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Charles D. Ellison Headshot

Define "Urban Lit" ...

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Rage against the Mullah machine fumes in Iran, economy is wrecked, and health care reform is a rubbery roast of ripped tire on the road to political hell. Recent conversations, instead, managed to touch on the meaning of "urban literature."

As critics, observers and fans of Black literature lament the spread of "street lit" and "ghetto," "urban" creeps in as sophisticated semantic savior. Neo-soulish, post-modern buppie Blackness getting old: "urban." It's riddled with lack of perspective, peppered with cultural in-fighting and old fashioned racism.

Definition is crucial as recession hits shelves hard. Black and indy owned stores shut down, and dreamy brothers and sisters inspired by greatness to put pen to paper find sprawling strip mall chain retailers either unwilling or undone. Recent surveys suggest Black readers - skilled in the critical thought bigoted notions refuse to acknowledge - want variety, hence rumbles of an upheaval. Perturbed Black buyers rail on everything from absent creativity to the corruption of young Black minds. Same battle over "rap," the hollowness of "urban" tracks incorrectly designated as "hip hop" while the lyrical, analytic beauty of asphalt stanza is crushed by White teen fantasy shareholding 80 percent.
It swirls in an ugly soup of moral relativism and pop-cultural melee.

Turning the internalized racial component on its foul, flaky head, White authors write pretty gritty, true-to-life stuff, too. Chuck Palaihnuk, Stephen King and others venture down that path of poor-White-trashiness that's just as ghetto as - quoting this author's work - "... [the] distinct, funky sameness ... like that Logan corner with the 24-hour laundromat." So: what's the deal?

"Urban fiction," one could argue, is what it says - the "urban" experience ... which doesn't necessarily mean "Black." It's simply the expression of city existence, the DNA of that which is Gotham. And why Sex in the City or Friends isn't urban while The Wire is confounds the lettered soul. There's a quickness with which we commit cultural disembowelment when scoffing at the scent of anything "urban" if it produces Black experience, but something cool about it when gentrifying Caucasian yuppies can celebrate reverse suburban. Time to scrape the stench of classism and elitist self-hate off your shoes, folks. Plus, it's not like "ghetto" is our term, anyway. Black folks didn't coin it - and, there are just as many ghettos in Europe, the Middle East, and Southeast Asia as there are in Philly, New York, Chicago, LA and Oakland. But, ultimately, this is all state of mind, fam. "Free your mind," utters Morpheus, the legendary anti-mainstreamer "Matrix" trilogy antagonist. There's much truth in that statement.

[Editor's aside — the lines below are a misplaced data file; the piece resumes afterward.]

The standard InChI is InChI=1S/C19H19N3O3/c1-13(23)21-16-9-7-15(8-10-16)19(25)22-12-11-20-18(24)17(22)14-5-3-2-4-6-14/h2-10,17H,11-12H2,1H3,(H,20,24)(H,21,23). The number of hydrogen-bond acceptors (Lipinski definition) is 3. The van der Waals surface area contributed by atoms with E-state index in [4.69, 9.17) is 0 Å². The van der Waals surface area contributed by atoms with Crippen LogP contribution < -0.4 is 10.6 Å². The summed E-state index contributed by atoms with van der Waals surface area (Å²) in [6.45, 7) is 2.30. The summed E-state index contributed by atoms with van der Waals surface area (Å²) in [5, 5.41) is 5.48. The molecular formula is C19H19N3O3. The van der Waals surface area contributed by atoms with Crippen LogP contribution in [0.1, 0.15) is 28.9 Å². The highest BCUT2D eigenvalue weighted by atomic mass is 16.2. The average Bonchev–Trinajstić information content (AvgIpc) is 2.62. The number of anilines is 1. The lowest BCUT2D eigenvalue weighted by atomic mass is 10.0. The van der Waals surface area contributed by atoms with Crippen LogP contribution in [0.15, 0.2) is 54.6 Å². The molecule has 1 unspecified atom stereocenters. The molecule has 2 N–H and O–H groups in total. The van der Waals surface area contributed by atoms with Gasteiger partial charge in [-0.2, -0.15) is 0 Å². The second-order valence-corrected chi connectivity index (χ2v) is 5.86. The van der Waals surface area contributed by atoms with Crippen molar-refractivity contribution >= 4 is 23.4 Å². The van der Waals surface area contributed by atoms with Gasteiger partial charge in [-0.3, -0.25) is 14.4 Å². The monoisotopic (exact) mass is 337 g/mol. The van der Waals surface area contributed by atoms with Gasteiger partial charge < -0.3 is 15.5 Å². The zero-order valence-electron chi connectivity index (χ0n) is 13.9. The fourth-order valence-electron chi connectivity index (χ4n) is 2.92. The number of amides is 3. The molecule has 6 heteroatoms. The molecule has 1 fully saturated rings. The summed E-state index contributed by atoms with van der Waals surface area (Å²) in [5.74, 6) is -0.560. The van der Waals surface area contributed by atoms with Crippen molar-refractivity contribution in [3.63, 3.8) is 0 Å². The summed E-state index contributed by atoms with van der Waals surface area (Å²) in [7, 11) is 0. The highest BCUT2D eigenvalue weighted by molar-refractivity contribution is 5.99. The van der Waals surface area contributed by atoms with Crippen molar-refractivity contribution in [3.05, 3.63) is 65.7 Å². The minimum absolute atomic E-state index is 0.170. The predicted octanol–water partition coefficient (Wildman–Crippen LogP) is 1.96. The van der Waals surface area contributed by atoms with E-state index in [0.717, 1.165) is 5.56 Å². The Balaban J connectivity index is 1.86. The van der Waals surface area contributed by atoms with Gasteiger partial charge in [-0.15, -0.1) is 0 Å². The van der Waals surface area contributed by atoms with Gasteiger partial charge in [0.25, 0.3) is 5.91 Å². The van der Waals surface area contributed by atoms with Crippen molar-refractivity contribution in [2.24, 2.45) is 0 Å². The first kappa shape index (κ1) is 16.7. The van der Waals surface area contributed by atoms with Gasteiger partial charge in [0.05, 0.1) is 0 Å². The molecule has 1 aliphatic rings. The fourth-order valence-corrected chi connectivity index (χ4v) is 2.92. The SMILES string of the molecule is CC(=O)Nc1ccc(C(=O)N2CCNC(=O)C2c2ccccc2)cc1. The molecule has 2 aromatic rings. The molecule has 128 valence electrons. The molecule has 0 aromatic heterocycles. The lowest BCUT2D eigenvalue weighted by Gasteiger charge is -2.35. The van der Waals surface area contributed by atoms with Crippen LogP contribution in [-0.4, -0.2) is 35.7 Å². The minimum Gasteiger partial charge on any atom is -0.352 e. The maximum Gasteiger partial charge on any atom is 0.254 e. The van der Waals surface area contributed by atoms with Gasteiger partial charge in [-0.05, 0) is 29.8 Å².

Point is, we've been through this: Zora Neale Hurston got clowned and verbally lashed by the Harlem Renaissance crowd for using "dialect" - now, she's posthumously endowed as literary icon with movie deals. Yet, Mark Twain's poor White boy tales passed the ivory tower bar, while Charles Dickens can describe English steel ghettos in "Hard Times." But, Sha can't do it in "Harder?" Shannon Holmes can't paint it in "B'More Careful?" Urban fiction isn't some '90s concocted or half-conjectured figment of Black streetness - Chester Himes, James Baldwin, Ralph Ellison, Richard Wright, Donald Goines all spit novel commentary on the urban experience in ways the mainstream rejected back then. Sure, we have an obligation to eliminate the stereotype (even though some who get snotty at Sista Souljah's "Coldest Winter Ever" find the racism in "True Blood's" Black male emasculation somewhat fun), but we also have an obligation to encourage creative expression. We have an obligation to share the American experience in its totality. I might not agree with all I'm seeing on the shelves, but is it my place to deprive the other's literary passion, especially if I didn't bother to read it?

As one fellow Black knight of the written word complained, it's not so much the spread of "street lit" - it's the way some convey it, authors more interested in "the most salacious book, the book that's more hood." Screwing literary immersion, some compete based on projected sales and street cred. And, true that cats need to get a bit more creative with the porn-teasing covers - anybody can get a digital and snap a curvy sister in Victoria's Secret. Still: folks are reading and writing. Isn't that enough in this dimension of lost conversational art? Alas, perhaps we're just cranky Generation X'ers married with kids and misty over 20th century relic. Literature, like everything else, evolves.